Wigilia — a Polish tradition on Christmas Eve
by Kathy Schmugge
For generations, my family has taken part in a Polish tradition on Christmas Eve called Wigilia. It is an excellent way to start the holiday because it unites present generations with the past and brings the family closer together. With the main focus on the Infant Birth, the celebration has unique customs, foods and decorations associated with it.
On Christmas Eve, everyone awakes early, dressing especially nice.
Beginning with prayer, the day is normally very peaceful. Legend says that if you argue on this day, your entire year will be plagued with arguments, so everyone tries to be on their best behavior. Each family member has a certain task to complete; some will decorate while others may help with the cooking.
At dusk everyone crowds around a food-filled table and gives thanks to God for all the blessings in the year. The head of the household, usually the father, begins the ceremony by breaking a thin flat wafer called oplatek.
The wafer is usually decorated with a Nativity scene. He offers a piece to his wife, asking for forgiveness for any pain he may have caused during the year, thanking her for her contribution to the family and wishing her happiness and good health.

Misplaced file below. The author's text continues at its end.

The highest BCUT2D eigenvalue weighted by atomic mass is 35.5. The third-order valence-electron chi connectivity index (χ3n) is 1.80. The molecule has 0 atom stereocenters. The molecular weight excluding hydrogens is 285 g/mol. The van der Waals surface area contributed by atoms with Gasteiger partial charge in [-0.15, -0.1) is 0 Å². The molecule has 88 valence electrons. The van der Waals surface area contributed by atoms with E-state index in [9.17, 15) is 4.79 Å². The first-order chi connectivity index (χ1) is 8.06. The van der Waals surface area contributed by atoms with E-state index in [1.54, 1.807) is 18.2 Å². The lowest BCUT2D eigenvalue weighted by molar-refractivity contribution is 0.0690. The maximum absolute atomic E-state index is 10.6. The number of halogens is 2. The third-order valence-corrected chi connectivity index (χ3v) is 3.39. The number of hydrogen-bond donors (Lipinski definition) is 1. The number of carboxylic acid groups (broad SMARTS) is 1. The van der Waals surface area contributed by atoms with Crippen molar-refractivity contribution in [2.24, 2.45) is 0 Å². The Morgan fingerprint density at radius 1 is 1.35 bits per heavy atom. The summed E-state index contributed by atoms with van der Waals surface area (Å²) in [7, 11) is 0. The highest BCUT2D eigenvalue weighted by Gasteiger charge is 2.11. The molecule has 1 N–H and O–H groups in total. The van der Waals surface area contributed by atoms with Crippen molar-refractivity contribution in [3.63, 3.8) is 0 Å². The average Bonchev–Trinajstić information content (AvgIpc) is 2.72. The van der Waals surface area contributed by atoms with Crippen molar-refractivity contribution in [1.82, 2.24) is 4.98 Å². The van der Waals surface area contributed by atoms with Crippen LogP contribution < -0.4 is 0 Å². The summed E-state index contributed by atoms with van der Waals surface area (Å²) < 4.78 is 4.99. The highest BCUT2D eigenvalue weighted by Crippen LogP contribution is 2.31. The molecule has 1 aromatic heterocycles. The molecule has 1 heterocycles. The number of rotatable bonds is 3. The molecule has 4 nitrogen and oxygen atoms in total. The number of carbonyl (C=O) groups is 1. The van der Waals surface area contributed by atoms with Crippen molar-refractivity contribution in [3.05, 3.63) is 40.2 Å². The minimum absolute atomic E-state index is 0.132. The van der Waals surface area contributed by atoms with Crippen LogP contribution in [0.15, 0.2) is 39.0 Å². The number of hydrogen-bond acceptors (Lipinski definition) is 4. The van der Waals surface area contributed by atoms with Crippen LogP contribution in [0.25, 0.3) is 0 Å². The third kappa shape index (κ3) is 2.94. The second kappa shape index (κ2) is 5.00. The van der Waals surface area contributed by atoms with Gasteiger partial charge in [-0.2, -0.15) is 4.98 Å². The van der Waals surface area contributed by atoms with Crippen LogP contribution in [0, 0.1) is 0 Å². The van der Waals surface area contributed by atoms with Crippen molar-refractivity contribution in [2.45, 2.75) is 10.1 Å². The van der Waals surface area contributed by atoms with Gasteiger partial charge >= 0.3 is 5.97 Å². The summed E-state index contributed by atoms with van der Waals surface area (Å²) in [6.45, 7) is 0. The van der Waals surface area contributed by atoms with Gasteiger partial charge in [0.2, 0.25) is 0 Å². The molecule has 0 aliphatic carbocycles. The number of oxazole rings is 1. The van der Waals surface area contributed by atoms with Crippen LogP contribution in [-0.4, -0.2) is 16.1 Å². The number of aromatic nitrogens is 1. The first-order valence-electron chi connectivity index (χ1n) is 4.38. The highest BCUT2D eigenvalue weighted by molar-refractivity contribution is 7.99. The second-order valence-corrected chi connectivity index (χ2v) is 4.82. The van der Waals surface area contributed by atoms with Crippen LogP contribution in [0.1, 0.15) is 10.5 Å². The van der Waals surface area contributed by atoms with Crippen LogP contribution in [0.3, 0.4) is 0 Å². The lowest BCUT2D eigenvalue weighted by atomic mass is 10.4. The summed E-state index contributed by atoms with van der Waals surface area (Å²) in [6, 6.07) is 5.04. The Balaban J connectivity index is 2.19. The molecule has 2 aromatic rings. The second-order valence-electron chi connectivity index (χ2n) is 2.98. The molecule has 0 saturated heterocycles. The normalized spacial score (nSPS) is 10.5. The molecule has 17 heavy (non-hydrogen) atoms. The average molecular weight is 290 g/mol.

She then breaks off a piece for him and shares similar sentiments. The bread is distributed to all with personal feelings and loving wishes, and they in turn express their love and gratitude.
There are certain dishes served on Wigilia although substitutions are common, based on availability and cost. The meal consists of 13 courses, is meatless with a main course of fish, herring or carp is common. The appetizer is a soup, like beet, mushroom or barley, served with the following side dishes: sauerkraut, pierogi (dumpling with different fillings such as cheese or potato), potato pancakes and noodles with poppy seed and honey. A common desert is fruit compote or poppy seed rolls with honey liqueur on top.
The decorations take a very natural look consisting of grains, nuts and fruit. A sheaf of grain is placed in the corner of the room to symbolize the guardian angel of the home. A manger scene is placed in the center of the table with a bough made of paper links and a spruce branch hung above it.
Garland is hung from the four corners of the room representing the four corners of the world. Also there is always an extra seat at the table for symbolic reasons. It is a reminder for us to set aside thoughts and prayers for those who could not attend and for those who have nowhere to go.
Wigilia is a beautiful way to get the entire household involved, appreciating each other and seeing the religious significance of the season.
Kathy Schmugge is a writer for The Catholic Miscellany.